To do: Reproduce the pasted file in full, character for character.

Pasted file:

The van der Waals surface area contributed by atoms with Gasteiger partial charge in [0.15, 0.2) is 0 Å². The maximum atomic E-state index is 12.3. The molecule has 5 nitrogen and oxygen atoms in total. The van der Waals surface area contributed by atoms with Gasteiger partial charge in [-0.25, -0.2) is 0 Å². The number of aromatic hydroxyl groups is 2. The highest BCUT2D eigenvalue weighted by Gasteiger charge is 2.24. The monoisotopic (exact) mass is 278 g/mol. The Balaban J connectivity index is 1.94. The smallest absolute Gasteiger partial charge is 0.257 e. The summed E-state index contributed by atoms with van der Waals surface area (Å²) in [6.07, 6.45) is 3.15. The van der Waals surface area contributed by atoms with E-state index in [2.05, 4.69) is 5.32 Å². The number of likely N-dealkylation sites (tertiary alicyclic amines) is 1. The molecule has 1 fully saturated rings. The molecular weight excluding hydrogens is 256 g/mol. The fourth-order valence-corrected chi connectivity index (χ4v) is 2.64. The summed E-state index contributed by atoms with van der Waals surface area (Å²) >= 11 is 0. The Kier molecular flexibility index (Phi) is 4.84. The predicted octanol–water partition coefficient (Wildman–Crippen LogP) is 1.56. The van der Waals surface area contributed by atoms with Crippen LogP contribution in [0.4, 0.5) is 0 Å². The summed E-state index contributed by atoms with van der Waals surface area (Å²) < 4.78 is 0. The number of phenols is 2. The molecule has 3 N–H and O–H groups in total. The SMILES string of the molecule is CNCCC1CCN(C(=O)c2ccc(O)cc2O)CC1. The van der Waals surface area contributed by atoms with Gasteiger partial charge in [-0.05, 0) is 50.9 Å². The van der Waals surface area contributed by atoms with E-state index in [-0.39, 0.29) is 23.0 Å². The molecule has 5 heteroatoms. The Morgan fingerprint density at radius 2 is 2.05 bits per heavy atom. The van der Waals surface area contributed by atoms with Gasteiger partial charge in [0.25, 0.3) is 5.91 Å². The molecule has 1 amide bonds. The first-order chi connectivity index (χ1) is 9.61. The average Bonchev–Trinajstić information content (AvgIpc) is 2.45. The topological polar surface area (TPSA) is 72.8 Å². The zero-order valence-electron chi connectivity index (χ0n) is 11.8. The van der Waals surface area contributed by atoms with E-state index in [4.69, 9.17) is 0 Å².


The van der Waals surface area contributed by atoms with Gasteiger partial charge in [0.15, 0.2) is 0 Å². The maximum atomic E-state index is 12.3. The molecule has 5 nitrogen and oxygen atoms in total. The van der Waals surface area contributed by atoms with Gasteiger partial charge in [-0.25, -0.2) is 0 Å². The number of aromatic hydroxyl groups is 2. The highest BCUT2D eigenvalue weighted by Gasteiger charge is 2.24. The monoisotopic (exact) mass is 278 g/mol. The Balaban J connectivity index is 1.94. The smallest absolute Gasteiger partial charge is 0.257 e. The summed E-state index contributed by atoms with van der Waals surface area (Å²) in [6.07, 6.45) is 3.15. The van der Waals surface area contributed by atoms with E-state index in [2.05, 4.69) is 5.32 Å². The number of likely N-dealkylation sites (tertiary alicyclic amines) is 1. The molecule has 1 fully saturated rings. The molecular weight excluding hydrogens is 256 g/mol. The fourth-order valence-corrected chi connectivity index (χ4v) is 2.64. The summed E-state index contributed by atoms with van der Waals surface area (Å²) >= 11 is 0. The Kier molecular flexibility index (Phi) is 4.84. The predicted octanol–water partition coefficient (Wildman–Crippen LogP) is 1.56. The van der Waals surface area contributed by atoms with Crippen LogP contribution in [0.4, 0.5) is 0 Å². The summed E-state index contributed by atoms with van der Waals surface area (Å²) < 4.78 is 0. The number of phenols is 2. The molecule has 3 N–H and O–H groups in total. The SMILES string of the molecule is CNCCC1CCN(C(=O)c2ccc(O)cc2O)CC1. The van der Waals surface area contributed by atoms with Gasteiger partial charge in [-0.05, 0) is 50.9 Å². The van der Waals surface area contributed by atoms with E-state index in [-0.39, 0.29) is 23.0 Å². The molecule has 5 heteroatoms. The Morgan fingerprint density at radius 2 is 2.05 bits per heavy atom. The van der Waals surface area contributed by atoms with Gasteiger partial charge in [0.25, 0.3) is 5.91 Å². The molecule has 1 amide bonds. The first-order chi connectivity index (χ1) is 9.61. The average Bonchev–Trinajstić information content (AvgIpc) is 2.45. The topological polar surface area (TPSA) is 72.8 Å². The zero-order valence-electron chi connectivity index (χ0n) is 11.8. The van der Waals surface area contributed by atoms with E-state index in [4.69, 9.17) is 0 Å².